[lengk-thee, leng-, len-] /ˈlɛŋk θi, ˈlɛŋ-, ˈlɛn-/
adjective, lengthier, lengthiest.
having or being of great ; very long:
a lengthy journey.
tediously verbose; very long; too long:
a lengthy speech.
adjective lengthier, lengthiest
of relatively great or tiresome extent or duration
1759, American English, from length + -y (2). Until c.1840 always characterized in British English as an Americanism.
This word has been very common among us, both in writing and in the language of conversation; but it has been so much ridiculed by Americans as well as Englishmen, that in writing it is now generally avoided. Mr. Webster has admitted it into his dictionary; but as need hardly be remarked it is not in any of the English ones. It is applied by us, as Mr. Webster justly observes, chiefly to writings or discourses. Thus we say, a lengthy pamphlet, a lengthy sermon, &c. The English would say, a long or (in the more familiar style) a longish sermon. [John Pickering, “A Vocabulary, or Collection of Words and Phrases Which Have Been Supposed to be Peculiar to the United States of America,” Boston, 1816]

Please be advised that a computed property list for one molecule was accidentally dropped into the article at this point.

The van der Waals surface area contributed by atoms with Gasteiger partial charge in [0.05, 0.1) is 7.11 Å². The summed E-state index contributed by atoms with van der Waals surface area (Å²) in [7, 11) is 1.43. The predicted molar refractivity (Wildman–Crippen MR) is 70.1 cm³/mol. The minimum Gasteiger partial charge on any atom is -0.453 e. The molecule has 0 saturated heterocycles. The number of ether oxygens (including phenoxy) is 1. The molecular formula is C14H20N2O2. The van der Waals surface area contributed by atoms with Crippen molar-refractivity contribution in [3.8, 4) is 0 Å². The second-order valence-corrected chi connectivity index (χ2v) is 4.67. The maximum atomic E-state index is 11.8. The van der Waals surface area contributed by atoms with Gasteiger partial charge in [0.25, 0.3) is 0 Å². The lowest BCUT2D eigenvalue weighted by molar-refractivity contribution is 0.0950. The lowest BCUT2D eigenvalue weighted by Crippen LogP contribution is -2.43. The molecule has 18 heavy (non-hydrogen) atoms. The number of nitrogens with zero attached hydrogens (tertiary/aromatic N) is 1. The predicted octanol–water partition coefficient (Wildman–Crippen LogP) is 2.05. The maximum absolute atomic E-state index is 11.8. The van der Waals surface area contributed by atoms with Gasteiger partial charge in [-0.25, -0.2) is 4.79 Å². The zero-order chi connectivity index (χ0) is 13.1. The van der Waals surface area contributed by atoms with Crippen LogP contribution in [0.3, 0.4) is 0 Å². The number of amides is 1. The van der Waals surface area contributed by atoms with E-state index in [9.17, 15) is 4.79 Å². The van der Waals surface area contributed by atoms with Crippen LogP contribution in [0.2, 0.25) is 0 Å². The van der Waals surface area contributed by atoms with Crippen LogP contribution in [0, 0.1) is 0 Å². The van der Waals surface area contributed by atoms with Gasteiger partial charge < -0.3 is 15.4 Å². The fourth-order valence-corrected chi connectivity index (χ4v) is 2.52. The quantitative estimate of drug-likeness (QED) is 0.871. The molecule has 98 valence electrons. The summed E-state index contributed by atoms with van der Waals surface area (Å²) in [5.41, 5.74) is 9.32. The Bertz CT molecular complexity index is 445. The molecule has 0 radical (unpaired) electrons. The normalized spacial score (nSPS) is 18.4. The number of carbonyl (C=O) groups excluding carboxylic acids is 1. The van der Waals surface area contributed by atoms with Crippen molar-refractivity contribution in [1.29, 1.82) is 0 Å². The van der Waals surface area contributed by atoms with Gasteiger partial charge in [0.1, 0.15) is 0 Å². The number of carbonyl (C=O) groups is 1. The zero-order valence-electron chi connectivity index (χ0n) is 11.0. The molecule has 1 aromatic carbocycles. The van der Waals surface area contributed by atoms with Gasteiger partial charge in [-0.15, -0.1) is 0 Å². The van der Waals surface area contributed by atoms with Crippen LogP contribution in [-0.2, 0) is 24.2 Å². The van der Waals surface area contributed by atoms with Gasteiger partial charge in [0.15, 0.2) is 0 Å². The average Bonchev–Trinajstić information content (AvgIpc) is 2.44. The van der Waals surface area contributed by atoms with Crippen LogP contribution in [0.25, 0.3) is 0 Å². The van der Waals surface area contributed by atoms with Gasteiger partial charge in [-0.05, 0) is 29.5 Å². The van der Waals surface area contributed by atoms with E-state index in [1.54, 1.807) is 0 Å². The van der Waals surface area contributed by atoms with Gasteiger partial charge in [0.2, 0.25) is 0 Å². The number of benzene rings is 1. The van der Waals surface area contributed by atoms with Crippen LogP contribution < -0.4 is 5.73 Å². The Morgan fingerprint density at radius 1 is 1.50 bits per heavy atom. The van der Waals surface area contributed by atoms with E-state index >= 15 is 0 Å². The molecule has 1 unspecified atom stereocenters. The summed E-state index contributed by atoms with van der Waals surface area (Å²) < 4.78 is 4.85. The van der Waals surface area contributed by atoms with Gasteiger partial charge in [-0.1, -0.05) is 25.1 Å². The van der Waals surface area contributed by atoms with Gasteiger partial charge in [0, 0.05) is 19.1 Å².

Related: Lengthily; lengthiness.
[leng-gwuh] /ˈlɛŋ gwə/ noun 1. a member of a group of Indian peoples living in the Gran Chaco area of Paraguay. 2. any of several languages spoken by these peoples.
[lee-nee-uh n-see, leen-yuh n-] /ˈli ni ən si, ˈlin yən-/ noun, plural leniencies. 1. the quality or state of being . 2. a act. n. 1796, from lenient + -ence. n. 1780, from lenient + -cy.
[lee-nee-uh n-see, leen-yuh n-] /ˈli ni ən si, ˈlin yən-/ noun, plural leniencies. 1. the quality or state of being . 2. a act. n. 1780, from lenient + -cy.
[lee-nee-uh nt, leen-yuh nt] /ˈli ni ənt, ˈlin yənt/ adjective 1. agreeably tolerant; permissive; indulgent: He tended to be lenient toward the children. More lenient laws encouraged greater freedom of expression. 2. Archaic. softening, soothing, or alleviative. /ˈliːnɪənt/ adjective 1. showing or characterized by mercy or tolerance 2. (archaic) caressing or soothing adj. 1650s, “relaxing, […]